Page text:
Model variables are a combination of variables from Copenhagen model [13] and from protective autoimmunity model [14]: is the amount of macrophages, is the amount of activated macrophages, is the amount of beta cell antigenic proteins, as in [13]. is the strength of autoimmune response and it is introduced in the same sense as autoimmune response variable in [14]. is the concentration of metabolite of protective pathway which is related to autoimmune induced path of loss. This variable has the same meaning as variable from [14] which represents the population density of cells that undergo the immune mediated (i.e. positive) path of loss. We suggest biological interpretation to this path as a protective metabolic pathway which due to its protectiveness has a positive (defensive) role in beta cell loss. Schematic representation of the model is given in Figure 1, with the model variables and parameters shown in Table 1. Mathematical model is described in detail in Materials and Methods section.

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Figure 1. Schematic representation of the model.

The parameters and variables of the model are explained in Table 1. Proteins released by the environmental triggers attack the β-cells and start the degenerative process of tissue loss. These proteins are detected by macrophages in the islets of Langerhans, leading to formation of activated macrophages. Activated macrophages release signal molecules (e.g., cytokines) and immunogenic danger signals. Danger (alerting) signals activate the autoimmune response which further triggers the autoimmune-induced (“positive”) process of β-cell loss.

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Table 1. Description of the model variables and parameters.

doi:10.1371/journal.pone.0051909.t001

Since the experimental longitudinal data on β-cell mass are not available, we use experimental longitudinal data of glucose concentrations from NOD mice [10] and apply the model by [18] in order to estimate β-cell mass and select the model parameters (Figures 2A and 2B). The mice are divided into four groups: (a) progressors to autoimmune diabetes who were IAA+ when measured at age of 8 weeks, (b) non-progressors who were IAA+ at 8 weeks of age (“protected” mice), (c) progressors who were IAA- at 8 weeks of age, and (d) non-progressors who were IAA- at 8 weeks of age. As a verification of our qualitatively estimated parameters model simulations are performed with parameters values of (recruitment rate of macrophages by activated i.e. inflow rate induced by activated macrophages) and (beta cell apoptosis induced by activated macrophages i.e. rate of creation of beta cell antigenic proteins) for NOD mice which were estimated based on experiments and literature [19]. Simulated profiles obtained with our qualitatively estimated set of parameters for the case of IAA+ progressors fit well the simulations reproduced with two estimated parameters from [19]. A comparison of beta cell profiles is shown in Figure 2C.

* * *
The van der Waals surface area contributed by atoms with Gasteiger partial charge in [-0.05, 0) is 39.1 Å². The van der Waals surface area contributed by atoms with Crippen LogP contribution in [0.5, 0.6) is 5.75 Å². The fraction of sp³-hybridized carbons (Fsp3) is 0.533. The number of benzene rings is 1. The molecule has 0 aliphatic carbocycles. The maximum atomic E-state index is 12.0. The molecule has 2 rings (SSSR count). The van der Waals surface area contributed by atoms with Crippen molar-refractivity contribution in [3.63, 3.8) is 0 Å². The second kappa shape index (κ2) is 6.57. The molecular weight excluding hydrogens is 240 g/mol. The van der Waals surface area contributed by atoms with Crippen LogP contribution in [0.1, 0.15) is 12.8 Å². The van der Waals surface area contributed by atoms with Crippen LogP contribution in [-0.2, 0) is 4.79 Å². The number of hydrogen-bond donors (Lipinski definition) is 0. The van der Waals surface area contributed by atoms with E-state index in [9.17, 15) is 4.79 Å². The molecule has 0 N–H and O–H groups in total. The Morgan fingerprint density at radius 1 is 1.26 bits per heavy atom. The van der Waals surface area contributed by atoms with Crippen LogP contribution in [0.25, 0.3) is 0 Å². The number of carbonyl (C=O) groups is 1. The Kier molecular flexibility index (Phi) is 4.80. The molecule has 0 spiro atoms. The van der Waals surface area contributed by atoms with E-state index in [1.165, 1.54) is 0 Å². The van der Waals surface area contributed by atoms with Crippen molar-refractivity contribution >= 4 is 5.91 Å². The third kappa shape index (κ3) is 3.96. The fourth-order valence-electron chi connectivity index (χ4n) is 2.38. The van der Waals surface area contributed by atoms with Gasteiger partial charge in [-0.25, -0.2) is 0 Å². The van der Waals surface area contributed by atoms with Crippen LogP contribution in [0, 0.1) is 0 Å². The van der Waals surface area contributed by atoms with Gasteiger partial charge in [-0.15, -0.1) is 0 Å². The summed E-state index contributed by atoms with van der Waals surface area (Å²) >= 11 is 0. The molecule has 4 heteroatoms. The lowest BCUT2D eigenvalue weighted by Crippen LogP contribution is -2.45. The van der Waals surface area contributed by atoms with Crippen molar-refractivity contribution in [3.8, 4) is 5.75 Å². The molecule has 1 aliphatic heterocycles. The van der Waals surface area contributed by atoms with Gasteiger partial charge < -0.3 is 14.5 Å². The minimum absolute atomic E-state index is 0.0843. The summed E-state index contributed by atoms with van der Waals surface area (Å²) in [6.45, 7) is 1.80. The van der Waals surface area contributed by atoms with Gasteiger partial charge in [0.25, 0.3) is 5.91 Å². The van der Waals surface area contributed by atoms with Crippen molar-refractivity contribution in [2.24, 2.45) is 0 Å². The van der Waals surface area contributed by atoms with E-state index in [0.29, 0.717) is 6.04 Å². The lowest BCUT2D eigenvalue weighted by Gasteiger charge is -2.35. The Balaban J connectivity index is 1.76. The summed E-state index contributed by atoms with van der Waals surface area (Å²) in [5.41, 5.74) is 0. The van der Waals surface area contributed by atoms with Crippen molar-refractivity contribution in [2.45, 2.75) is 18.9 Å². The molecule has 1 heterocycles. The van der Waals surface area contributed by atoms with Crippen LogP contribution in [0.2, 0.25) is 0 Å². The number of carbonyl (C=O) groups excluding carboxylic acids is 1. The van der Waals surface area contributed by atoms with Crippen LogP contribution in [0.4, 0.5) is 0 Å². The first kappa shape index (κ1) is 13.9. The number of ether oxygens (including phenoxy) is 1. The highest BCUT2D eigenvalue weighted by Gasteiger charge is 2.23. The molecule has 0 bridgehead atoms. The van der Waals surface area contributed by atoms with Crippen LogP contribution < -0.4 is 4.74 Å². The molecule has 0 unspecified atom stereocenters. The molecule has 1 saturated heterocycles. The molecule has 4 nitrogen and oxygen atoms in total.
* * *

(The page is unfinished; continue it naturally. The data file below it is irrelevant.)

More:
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Figure 2. Model predictions of age-dependent glucose profiles in disease progressors and non-progressors and model validation based on prediction of β-cell mass.

(A) Model prediction of glucose levels in autoantibody positive cases. (B) Model prediction of glucose levels in autoantibody positive cases. The profiles are fitted to glucose measurements in NOD mice from [10] which are shown in the same figure. The goodness-of-fit R2 values are 0.83 (IAA+ progessors), 0.55 (IAA+ non-progressors), 0.59 (IAA- progressors) and 0.18 (IAA- non-progressors). Fitting was performed using the fminsearch function in Matlab (Mathworks, Inc., Natick, MA). Because the number of experimental data points is small (17 data points for IAA+ progressors, 30 data points for IAA+ non progressors, 21 data points for IAA- progressors and 31 data points for IAA- non progressors), we fit the trends of data rather than their exact behaviour. (C) Prediction of β-cell mass: model performances with a set of qualitatively estimated parameters for IAA+ progressors case and with and parameter value taken from [19].